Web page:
Outing to Botanic Gardens marred by way guide dogs were treated

I had joined a small group outing, which included three blind men and their guide dogs, to the Singapore Botanic Gardens during the Hari Raya Haji holiday.

Unfortunately, it started to rain and a large crowd sought shelter at the Shaw Foundation Symphony Stage. But a security guard told most of the dog owners to leave the stage, saying that the stage was expensive and could not be damaged. The rain had not stopped completely but we, including the blind people with guide dogs, obliged.

When it began to rain heavily again, we sought shelter, this time, at the National Orchid Garden.

At the Orchid Garden, we were once again told to leave by the security personnel there. Only after we demanded to speak to the management did they relent.

I dread to think of the consequences had any of the blind men slipped and fallen in their haste to escape the rain. Would their potential injuries and hospital bills be any less expensive than the cost of the stage?

How can the Botanic Gardens profess to be a UnescoWorld Heritage site if it fails to support the Convention on the Rights of Persons with Disabilities adopted by the United Nations in 2006?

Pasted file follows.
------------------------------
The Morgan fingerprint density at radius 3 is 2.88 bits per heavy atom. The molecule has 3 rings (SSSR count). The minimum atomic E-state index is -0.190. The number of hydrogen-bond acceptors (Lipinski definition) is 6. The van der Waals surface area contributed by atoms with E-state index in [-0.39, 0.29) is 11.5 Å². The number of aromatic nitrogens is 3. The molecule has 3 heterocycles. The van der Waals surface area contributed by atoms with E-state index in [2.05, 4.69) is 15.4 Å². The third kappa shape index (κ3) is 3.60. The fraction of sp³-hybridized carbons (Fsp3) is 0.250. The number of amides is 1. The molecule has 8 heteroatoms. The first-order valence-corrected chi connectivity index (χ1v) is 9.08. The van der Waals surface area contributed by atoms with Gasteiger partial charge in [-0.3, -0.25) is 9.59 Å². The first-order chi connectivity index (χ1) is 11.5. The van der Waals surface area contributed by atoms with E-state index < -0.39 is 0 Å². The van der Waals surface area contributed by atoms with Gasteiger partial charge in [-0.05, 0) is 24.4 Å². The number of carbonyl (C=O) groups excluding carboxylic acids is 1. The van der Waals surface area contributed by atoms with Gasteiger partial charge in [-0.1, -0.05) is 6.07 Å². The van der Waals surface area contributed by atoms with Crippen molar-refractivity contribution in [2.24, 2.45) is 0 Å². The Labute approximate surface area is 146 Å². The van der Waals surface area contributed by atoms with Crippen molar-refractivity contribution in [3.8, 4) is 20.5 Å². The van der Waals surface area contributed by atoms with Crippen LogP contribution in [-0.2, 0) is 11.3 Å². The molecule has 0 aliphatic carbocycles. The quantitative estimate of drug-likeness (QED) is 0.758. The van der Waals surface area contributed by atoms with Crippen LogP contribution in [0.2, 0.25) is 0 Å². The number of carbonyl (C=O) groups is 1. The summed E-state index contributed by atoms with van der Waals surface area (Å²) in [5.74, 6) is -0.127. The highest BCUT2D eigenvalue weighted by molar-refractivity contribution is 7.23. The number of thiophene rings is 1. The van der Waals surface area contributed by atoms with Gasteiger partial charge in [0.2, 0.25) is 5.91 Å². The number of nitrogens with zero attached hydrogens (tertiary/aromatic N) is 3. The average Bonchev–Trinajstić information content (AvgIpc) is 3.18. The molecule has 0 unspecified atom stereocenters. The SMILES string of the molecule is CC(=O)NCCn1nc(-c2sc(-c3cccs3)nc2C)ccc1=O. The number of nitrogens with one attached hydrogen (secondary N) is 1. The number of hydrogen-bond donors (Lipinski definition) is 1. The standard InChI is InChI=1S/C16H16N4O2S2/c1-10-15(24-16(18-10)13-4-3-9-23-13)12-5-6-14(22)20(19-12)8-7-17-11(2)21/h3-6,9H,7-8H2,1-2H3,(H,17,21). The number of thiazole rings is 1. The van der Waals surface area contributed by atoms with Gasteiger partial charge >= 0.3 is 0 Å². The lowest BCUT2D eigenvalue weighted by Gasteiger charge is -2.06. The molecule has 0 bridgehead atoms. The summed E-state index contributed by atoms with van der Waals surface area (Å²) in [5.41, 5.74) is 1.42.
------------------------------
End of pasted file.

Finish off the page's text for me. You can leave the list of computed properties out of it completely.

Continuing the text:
The aim of the convention is to create societies that are inclusive, pluralistic, equitable, open and participatory for all its citizens.

Doesn't the management bother to train its staff to differentiate between a guide dog and a pet dog?

Allowing a guide dog for the blind to enter is not a "privilege". It is a civil and human right.

Guide dogs serve as their owners' eyes, granting people who are blind greater independence and the ability to travel efficiently and safely.

Denying guide dogs entry is akin to banning those using aids such as wheelchairs, crutches, canes or hearing aids from patronising these places.

Our outing was marred not by the rain but more by the words of the security guards.

How can we aspire to be a gracious and inclusive society when we cannot even accommodate blind people and their obedient guide dogs?

It is time the relevant authorities stepped in to tackle this.

Chan Cheh Miun

A version of this article appeared in the print edition of The Straits Times on September 10, 2018, with the headline 'Outing to Botanic Gardens marred by way guide dogs were treated'. Print Edition | Subscribe